Even signals representing telephone audio signals may be conveyed to processing equipment in the form of data through a bus or network. Methods and devices for converting among analog audio signals and digital data are well known and are not explicitly shown in FIG. 1 or FIG. 10, although it is common that PSTN 60 or gateway 54 are equipped to perform these conversions. Adaptation to external systems, such as a telephone network represented by PSTN 60, may be accomplished by the use of well-known computer-telephony adapter cards (as those made by Dialogic Communications Corporation), commercially available automatic call distributors (ACDs) and Private Branch Exchange (PBX) equipment.
 An exemplary arrangement of computing hardware suitable for implementing functional elements and processes in accordance with the present invention will now be described in conjunction with FIG. 10, although it should be understood that aspects of the present invention may be embodied in other ways.
FIG. 10 illustrates a computer system 600 upon which an embodiment according to the present invention can be implemented. The computer system 600 includes a bus 601 or other communication mechanism for communicating information and a processor 603 coupled to the bus 601 for processing information. The computer system 600 also includes main memory 605, such as a random access memory (RAM) or other dynamic storage device, coupled to the bus 601 for storing information and instructions to be executed by the processor 603. Main memory 605 can also be used for storing temporary variables or other intermediate information during execution of instructions by the processor 603. The computer system 600 may further include a read only memory (ROM) 607 or other static storage device coupled to the bus 601 for storing static information and instructions for the processor 603. A storage device 609, such as a magnetic disk or optical disk, is coupled to the bus 601 for persistently storing information and instructions.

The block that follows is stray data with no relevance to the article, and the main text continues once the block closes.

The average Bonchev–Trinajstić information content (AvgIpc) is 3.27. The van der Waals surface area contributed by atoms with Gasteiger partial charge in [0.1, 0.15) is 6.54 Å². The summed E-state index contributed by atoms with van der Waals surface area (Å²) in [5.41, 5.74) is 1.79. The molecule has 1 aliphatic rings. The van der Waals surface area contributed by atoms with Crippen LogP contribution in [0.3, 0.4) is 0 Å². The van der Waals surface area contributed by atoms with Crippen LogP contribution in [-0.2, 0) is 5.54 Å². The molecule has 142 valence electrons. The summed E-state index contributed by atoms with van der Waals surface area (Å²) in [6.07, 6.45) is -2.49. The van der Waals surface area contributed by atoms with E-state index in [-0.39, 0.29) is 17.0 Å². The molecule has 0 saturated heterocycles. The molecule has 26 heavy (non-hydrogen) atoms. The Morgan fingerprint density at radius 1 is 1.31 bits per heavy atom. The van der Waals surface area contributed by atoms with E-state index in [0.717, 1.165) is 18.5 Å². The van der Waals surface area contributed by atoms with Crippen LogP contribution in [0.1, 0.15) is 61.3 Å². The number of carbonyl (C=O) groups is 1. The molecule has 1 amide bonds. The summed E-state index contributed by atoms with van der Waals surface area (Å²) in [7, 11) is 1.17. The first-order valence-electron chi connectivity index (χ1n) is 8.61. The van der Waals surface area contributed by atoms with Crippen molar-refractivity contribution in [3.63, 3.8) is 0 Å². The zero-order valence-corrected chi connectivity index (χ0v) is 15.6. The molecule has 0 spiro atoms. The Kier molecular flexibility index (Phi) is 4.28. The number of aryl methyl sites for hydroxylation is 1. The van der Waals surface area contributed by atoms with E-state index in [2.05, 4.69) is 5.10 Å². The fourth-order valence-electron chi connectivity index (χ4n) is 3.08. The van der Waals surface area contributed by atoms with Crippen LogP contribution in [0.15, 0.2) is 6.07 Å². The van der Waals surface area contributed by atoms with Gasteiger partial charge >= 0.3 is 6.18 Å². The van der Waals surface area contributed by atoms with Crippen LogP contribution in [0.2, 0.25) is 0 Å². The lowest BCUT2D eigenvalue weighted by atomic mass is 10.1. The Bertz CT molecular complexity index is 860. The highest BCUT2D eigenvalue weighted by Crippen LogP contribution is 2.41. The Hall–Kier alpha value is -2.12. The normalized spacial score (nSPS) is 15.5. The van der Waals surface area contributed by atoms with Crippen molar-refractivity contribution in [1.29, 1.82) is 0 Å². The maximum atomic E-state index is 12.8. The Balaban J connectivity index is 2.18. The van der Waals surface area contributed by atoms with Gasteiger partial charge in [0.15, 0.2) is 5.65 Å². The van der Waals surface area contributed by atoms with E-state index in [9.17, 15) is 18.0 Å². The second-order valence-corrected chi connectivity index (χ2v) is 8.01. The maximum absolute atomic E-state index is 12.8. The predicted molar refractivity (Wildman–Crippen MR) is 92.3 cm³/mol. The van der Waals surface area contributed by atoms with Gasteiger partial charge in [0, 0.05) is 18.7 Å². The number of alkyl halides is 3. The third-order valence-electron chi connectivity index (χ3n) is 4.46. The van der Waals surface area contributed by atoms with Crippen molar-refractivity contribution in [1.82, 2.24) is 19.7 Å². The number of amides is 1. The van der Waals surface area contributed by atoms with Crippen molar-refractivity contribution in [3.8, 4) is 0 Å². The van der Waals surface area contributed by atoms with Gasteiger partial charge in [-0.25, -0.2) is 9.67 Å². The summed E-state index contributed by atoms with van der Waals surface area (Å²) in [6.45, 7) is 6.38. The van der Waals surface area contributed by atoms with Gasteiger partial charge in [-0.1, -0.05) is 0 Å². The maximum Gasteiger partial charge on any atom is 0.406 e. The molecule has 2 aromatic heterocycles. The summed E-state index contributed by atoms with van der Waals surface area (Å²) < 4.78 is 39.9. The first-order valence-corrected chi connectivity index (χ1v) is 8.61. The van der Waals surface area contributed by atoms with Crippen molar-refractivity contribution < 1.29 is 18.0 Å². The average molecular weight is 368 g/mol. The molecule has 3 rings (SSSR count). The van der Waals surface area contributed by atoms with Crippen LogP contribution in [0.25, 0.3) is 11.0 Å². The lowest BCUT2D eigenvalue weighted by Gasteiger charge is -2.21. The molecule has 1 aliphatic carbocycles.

The computer system 600 may be coupled via the bus 601 to a display 611, such as a cathode ray tube (CRT), liquid crystal display, active matrix display, or plasma display, for displaying information to a computer user. An input device 613, such as a keyboard including alphanumeric and other keys, is coupled to the bus 601 for communicating information and command selections to the processor 603. Another type of user input device is a cursor control 615, such as a mouse, a trackball, or cursor direction keys, for communicating direction information and command selections to the processor 603 and for controlling cursor movement on the display 611.
 According to one embodiment of the invention, call processing is provided by the computer system 600 in response to the processor 603 executing an arrangement of instructions contained in main memory 605. Such instructions can be read into main memory 605 from another computer-readable medium, such as the storage device 609. Execution of the arrangement of instructions contained in main memory 605 causes the processor 603 to perform the process steps described herein. One or more processors in a multi-processing arrangement may also be employed to execute the instructions contained in main memory 605. In alternative embodiments, hard-wired circuitry may be used in place of or in combination with software instructions to implement the embodiment of the present invention. Thus, embodiments of the present invention are not limited to any specific combination of hardware circuitry and software.